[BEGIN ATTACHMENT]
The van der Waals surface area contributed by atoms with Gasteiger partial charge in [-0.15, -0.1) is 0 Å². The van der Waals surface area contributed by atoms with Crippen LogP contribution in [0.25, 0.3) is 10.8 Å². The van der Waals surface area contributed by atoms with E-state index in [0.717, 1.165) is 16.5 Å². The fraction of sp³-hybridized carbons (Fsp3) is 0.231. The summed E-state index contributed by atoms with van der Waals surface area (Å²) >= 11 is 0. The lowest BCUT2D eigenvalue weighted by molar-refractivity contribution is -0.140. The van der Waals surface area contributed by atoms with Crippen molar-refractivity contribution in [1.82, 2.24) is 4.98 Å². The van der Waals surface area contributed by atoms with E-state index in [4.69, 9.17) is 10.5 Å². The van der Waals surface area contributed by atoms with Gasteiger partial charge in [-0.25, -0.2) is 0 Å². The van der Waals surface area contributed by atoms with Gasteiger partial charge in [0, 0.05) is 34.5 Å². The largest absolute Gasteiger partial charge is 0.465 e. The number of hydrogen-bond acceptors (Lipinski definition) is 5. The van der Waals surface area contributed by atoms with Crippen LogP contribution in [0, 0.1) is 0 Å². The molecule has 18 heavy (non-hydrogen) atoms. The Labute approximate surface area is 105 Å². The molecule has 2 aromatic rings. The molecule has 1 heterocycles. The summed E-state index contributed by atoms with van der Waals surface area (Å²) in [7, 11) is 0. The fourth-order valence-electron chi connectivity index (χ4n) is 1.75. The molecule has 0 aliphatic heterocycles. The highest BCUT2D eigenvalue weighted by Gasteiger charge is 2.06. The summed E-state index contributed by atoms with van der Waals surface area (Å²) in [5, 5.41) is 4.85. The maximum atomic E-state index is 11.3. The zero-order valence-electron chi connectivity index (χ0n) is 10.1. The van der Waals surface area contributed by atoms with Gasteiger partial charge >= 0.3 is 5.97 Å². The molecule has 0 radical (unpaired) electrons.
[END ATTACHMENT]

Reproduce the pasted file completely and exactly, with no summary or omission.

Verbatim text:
The van der Waals surface area contributed by atoms with Gasteiger partial charge in [-0.15, -0.1) is 0 Å². The van der Waals surface area contributed by atoms with Crippen LogP contribution in [0.25, 0.3) is 10.8 Å². The van der Waals surface area contributed by atoms with E-state index in [0.717, 1.165) is 16.5 Å². The fraction of sp³-hybridized carbons (Fsp3) is 0.231. The summed E-state index contributed by atoms with van der Waals surface area (Å²) >= 11 is 0. The lowest BCUT2D eigenvalue weighted by molar-refractivity contribution is -0.140. The van der Waals surface area contributed by atoms with Crippen molar-refractivity contribution in [1.82, 2.24) is 4.98 Å². The van der Waals surface area contributed by atoms with E-state index in [4.69, 9.17) is 10.5 Å². The van der Waals surface area contributed by atoms with Gasteiger partial charge in [-0.25, -0.2) is 0 Å². The van der Waals surface area contributed by atoms with Gasteiger partial charge in [0, 0.05) is 34.5 Å². The largest absolute Gasteiger partial charge is 0.465 e. The number of hydrogen-bond acceptors (Lipinski definition) is 5. The van der Waals surface area contributed by atoms with Crippen LogP contribution in [0, 0.1) is 0 Å². The molecule has 18 heavy (non-hydrogen) atoms. The Labute approximate surface area is 105 Å². The molecule has 2 aromatic rings. The molecule has 1 heterocycles. The summed E-state index contributed by atoms with van der Waals surface area (Å²) in [7, 11) is 0. The fourth-order valence-electron chi connectivity index (χ4n) is 1.75. The molecule has 0 aliphatic heterocycles. The highest BCUT2D eigenvalue weighted by Gasteiger charge is 2.06. The summed E-state index contributed by atoms with van der Waals surface area (Å²) in [5, 5.41) is 4.85. The maximum atomic E-state index is 11.3. The zero-order valence-electron chi connectivity index (χ0n) is 10.1. The van der Waals surface area contributed by atoms with Gasteiger partial charge >= 0.3 is 5.97 Å². The molecule has 0 radical (unpaired) electrons.